Read: John 13:12-15
After he had washed their feet, had put on his robe, and had returned to the table, he said to them, “Do you know what I have done to you? You call me Teacher and Lord— and you are right, for that is what I am. So if I, your Lord and Teacher, have washed your feet, you also ought to wash one another’s feet. For I have set you an example, that you also should do as I have done to you.
Foot washing and baptism. These two central Christian practices are centered on water. Water is central to our identity as Christians. On this day when we wash each other’s feet as a sign of our call to serve one another, it is worth reflecting on the ways in which water binds us together and tears us apart.
Water seems to always be on the move. It rarely respects human borders. From ancient times, people have recognized that whoever controls the flow of water has enormous power over those who depend on that water for life. Both in this country and abroad, there are looming conflicts over control of water. The water we use today as a sign of our service to each other is also being used as a tool to control others or to enhance our lives at the expense of others.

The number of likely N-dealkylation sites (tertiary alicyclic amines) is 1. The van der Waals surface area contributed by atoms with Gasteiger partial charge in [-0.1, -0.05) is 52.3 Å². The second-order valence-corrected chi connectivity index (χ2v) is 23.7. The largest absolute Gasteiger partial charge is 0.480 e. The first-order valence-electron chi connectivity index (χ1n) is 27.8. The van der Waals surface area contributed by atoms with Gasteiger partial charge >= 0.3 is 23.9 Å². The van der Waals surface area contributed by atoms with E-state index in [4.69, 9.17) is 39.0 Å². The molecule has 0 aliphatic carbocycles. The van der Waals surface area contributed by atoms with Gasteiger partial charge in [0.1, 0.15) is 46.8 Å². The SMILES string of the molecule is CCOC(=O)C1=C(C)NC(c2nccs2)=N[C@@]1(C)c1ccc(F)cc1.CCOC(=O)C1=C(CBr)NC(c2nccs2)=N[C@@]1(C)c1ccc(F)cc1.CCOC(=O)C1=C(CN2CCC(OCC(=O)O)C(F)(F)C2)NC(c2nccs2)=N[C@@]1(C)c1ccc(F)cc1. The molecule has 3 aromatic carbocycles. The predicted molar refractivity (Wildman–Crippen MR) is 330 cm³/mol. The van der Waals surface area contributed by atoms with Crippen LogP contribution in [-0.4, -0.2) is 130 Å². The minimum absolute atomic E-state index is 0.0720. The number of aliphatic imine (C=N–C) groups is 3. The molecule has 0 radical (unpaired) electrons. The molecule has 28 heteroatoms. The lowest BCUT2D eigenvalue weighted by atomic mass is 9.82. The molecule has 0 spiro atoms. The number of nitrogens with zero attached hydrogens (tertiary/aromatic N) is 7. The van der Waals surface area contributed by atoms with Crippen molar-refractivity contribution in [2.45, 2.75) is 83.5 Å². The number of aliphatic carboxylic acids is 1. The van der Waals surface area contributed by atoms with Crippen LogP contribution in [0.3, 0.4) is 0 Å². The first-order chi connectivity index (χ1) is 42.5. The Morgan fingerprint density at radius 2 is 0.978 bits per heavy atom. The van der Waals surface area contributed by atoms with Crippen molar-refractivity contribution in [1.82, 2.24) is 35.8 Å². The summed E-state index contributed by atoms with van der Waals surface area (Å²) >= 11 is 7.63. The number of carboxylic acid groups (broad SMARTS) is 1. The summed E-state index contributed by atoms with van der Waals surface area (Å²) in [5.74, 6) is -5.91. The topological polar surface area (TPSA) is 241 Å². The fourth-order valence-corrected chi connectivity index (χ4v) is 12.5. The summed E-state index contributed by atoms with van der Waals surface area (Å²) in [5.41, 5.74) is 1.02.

Water also must be clean. Dirty water sickens or kills millions of people each year. Pollution on an industrial scale threatens to render rivers and lakes lifeless. Our hyper-consumptive lifestyles are very costly when it comes to water. From fracking to the production of plastics to agribusiness, to crumbling infrastructure in cities, our water footprint is large and dirty.
On this day, it is good to remember that we Christians are water people. The presence and significance of water is deeply embedded in life of the people of God. Perhaps it is so common that we have taken it for granted.
We thank you, Almighty God, for the gift of water. Over it the Holy Spirit moved in the beginning of creation. Through it you led the children of Israel out of their bondage in Egypt into the land of promise. In it your Son Jesus received the baptism of John and was anointed by the Holy Spirit as the Messiah, the Christ, to lead us, through his death and resurrection, from the bondage of sin into everlasting life…. Now sanctify this water, we pray you, by the power of your Holy Spirit, that those who here are cleansed from sin and born again may continue for ever in the risen life of Jesus Christ our Savior. To him, to you, and to the Holy Spirit, be all honor and glory, now and for ever. Amen.
(The Book of Common Prayer, p. 306-7)
Stephen Fowl is a professor of theology at Loyola University in Maryland.